As everyone knows, today we can not afford the reinvention of something already discovered in the past. Therefore, looking for similar problems already solved before jumping into development of a new solution, seems a good policy.
In this particular case, we are trying to establish a path towards the implementation of semantic analysis applied to SGML documents.
Looking around inside the Computer Science area we find a good similar problem with some solutions: Programming Languages.
We can easily map what we are trying to do with SGML documents to what has been done with programming languages. Furthermore, we can map SGML documents to Programming Languages.
Look at the following table that is showing a comparison between these two worlds:

Programming Languages and SGML Documents
Programming Languages SGML Documents
program document instance
language DTD
terminal symbols SGML declaration
grammar rules DTD
We can look at a SGML DTD as if it is a formal grammar. From there is easy to conclude the matching that is showed in the above table.
As the DTD is the heart of an SGML document grammars are the heart of programming languages.
In the beginning, programming languages had to be processed in order to obtain the runnable code corresponding to the program. The processing of a program, compilation, comprised the following steps:
  • Lexical Analysis
  • Syntactic Analysis
  • Semantic Analysis
  • Code Generation
    Back then, the model used to process programs was the so called Syntax Directed Translation (SDT). In this model, the lexical analysis became automatic, the syntactic analysis also became automatic but, the semantic analysis did not. Semantic Analysis was programmed by the author of the language in the host language (the language that implemented the tools being used).
    Looking again into the SGML world that is what we have. The SGML parser performs the lexical and syntactic analysis and the semantic analysis is left to be programmed in an external tool or programming environment.
    In 1968, Donald Knuth introduced a new approach:Attribute Grammars ( ).
    WithAttribute Grammars we still had the simplicity ofContext-free Grammars , but we now had the attributes to specify semantics. This extended formalism gave birth to a new model of compiler construction (programming language processing) designatedSemantics Directed Compiler Generation .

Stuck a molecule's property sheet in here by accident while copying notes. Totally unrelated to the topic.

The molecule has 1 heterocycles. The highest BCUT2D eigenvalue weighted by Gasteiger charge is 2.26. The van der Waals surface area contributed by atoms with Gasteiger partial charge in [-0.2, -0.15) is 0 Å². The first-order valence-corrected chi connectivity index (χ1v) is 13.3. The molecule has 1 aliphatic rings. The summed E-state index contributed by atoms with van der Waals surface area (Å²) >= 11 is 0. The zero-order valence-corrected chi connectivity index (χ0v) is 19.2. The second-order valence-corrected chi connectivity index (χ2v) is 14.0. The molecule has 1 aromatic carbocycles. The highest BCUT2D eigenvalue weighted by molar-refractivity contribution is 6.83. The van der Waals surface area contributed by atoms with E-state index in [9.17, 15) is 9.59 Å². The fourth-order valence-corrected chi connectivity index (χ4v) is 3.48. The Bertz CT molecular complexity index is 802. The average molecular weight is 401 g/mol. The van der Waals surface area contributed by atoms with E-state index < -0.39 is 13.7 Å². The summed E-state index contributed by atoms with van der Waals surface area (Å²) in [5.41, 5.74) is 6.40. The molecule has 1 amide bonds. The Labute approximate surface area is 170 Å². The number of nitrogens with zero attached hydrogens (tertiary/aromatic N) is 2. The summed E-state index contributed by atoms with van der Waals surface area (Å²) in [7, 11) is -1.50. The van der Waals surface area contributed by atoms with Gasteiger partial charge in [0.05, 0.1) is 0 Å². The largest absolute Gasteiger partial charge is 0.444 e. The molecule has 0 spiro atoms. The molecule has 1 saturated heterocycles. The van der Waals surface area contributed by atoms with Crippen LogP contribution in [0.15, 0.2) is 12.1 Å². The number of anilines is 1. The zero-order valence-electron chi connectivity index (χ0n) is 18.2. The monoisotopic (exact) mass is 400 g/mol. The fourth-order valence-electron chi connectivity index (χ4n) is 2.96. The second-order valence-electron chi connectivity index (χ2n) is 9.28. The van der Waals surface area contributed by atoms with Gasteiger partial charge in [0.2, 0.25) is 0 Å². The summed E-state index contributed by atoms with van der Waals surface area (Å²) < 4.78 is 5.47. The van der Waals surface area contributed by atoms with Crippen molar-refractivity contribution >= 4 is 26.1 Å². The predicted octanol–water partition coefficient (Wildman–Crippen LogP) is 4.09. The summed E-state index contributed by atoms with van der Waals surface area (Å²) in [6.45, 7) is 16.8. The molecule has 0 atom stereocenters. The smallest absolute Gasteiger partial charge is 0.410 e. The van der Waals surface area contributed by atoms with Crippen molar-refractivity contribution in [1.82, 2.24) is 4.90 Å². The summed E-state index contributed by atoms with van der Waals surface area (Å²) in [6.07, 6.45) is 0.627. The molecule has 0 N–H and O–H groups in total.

In the early 80's they had the same situation we have now in this work. They had a formalism to specify semantics and they needed an engine to process it. In the next years some engines were developed with some success, like the one we are using in most of our projects: theSynthesizer Generator
    We felt the need to add semantics to SGML documents. We are doing it through the definition of constraints. In this paper, we presented a solution to deal with data normalization and type inference. We will add attributes to SGML elements to specify part of the semantics. We did not formalize the specification of a language for semantics but from the examples we can conclude that that is not the problem. The problem will be the processing of those constraints.
    We feel that this approach that we are trying to follow is very close to the Attribute Grammars approach. The problems we are facing have been already faced by them in the past.
    Perhaps the solutions found for the Attribute Grammars can help us solve our problems. But, for now, regarding this parallelism we feel we are in the right track.

    Future Work

    In a previous work , presented at the SGML/XML'97 conference, we used an external system with its own language to define and process constraints. In the near future we will define a specific language for specifying constraints to be associated with SGML documents, probably in a syntax close to the one that SGML users are used to.
    We are integrating this semantic validation scheme into an environment we are developing for Document Programming. This environment ( ) called INES will produce specific structured syntax directed editors, with formatting capabilities.
    We hope that we will help to improve document quality in the future.
      Thanks are dued to JNICT and PRODEP for the grant under which this work is being developed.
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    From Stone Age to Electronic Age for Aircraft Technical documentation   Table of contents   Indexes   Aspects, Effectivities, and Variants